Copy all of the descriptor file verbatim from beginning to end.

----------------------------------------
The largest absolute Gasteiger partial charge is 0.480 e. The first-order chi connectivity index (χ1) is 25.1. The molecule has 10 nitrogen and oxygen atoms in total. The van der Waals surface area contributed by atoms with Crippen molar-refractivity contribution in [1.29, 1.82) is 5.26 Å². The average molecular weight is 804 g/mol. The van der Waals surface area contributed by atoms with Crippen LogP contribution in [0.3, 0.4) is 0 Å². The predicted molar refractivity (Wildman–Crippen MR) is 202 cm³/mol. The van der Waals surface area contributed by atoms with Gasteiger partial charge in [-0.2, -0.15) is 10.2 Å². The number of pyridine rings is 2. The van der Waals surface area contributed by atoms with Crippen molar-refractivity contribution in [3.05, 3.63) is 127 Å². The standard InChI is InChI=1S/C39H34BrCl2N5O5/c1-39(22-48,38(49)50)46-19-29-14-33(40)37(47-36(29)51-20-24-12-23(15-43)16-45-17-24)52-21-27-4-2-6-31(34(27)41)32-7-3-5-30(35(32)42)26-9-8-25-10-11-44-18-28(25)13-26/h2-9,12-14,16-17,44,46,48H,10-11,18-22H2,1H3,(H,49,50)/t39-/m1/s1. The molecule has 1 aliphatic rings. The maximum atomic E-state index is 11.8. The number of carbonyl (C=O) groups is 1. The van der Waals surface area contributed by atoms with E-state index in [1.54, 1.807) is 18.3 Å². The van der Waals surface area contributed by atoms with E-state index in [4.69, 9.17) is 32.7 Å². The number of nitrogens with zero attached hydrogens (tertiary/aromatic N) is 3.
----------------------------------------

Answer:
The largest absolute Gasteiger partial charge is 0.480 e. The first-order chi connectivity index (χ1) is 25.1. The molecule has 10 nitrogen and oxygen atoms in total. The van der Waals surface area contributed by atoms with Crippen molar-refractivity contribution in [1.29, 1.82) is 5.26 Å². The average molecular weight is 804 g/mol. The van der Waals surface area contributed by atoms with Crippen LogP contribution in [0.3, 0.4) is 0 Å². The predicted molar refractivity (Wildman–Crippen MR) is 202 cm³/mol. The van der Waals surface area contributed by atoms with Gasteiger partial charge in [-0.2, -0.15) is 10.2 Å². The number of pyridine rings is 2. The van der Waals surface area contributed by atoms with Crippen molar-refractivity contribution in [3.05, 3.63) is 127 Å². The standard InChI is InChI=1S/C39H34BrCl2N5O5/c1-39(22-48,38(49)50)46-19-29-14-33(40)37(47-36(29)51-20-24-12-23(15-43)16-45-17-24)52-21-27-4-2-6-31(34(27)41)32-7-3-5-30(35(32)42)26-9-8-25-10-11-44-18-28(25)13-26/h2-9,12-14,16-17,44,46,48H,10-11,18-22H2,1H3,(H,49,50)/t39-/m1/s1. The molecule has 1 aliphatic rings. The maximum atomic E-state index is 11.8. The number of carbonyl (C=O) groups is 1. The van der Waals surface area contributed by atoms with E-state index in [1.54, 1.807) is 18.3 Å². The van der Waals surface area contributed by atoms with E-state index in [4.69, 9.17) is 32.7 Å². The number of nitrogens with zero attached hydrogens (tertiary/aromatic N) is 3.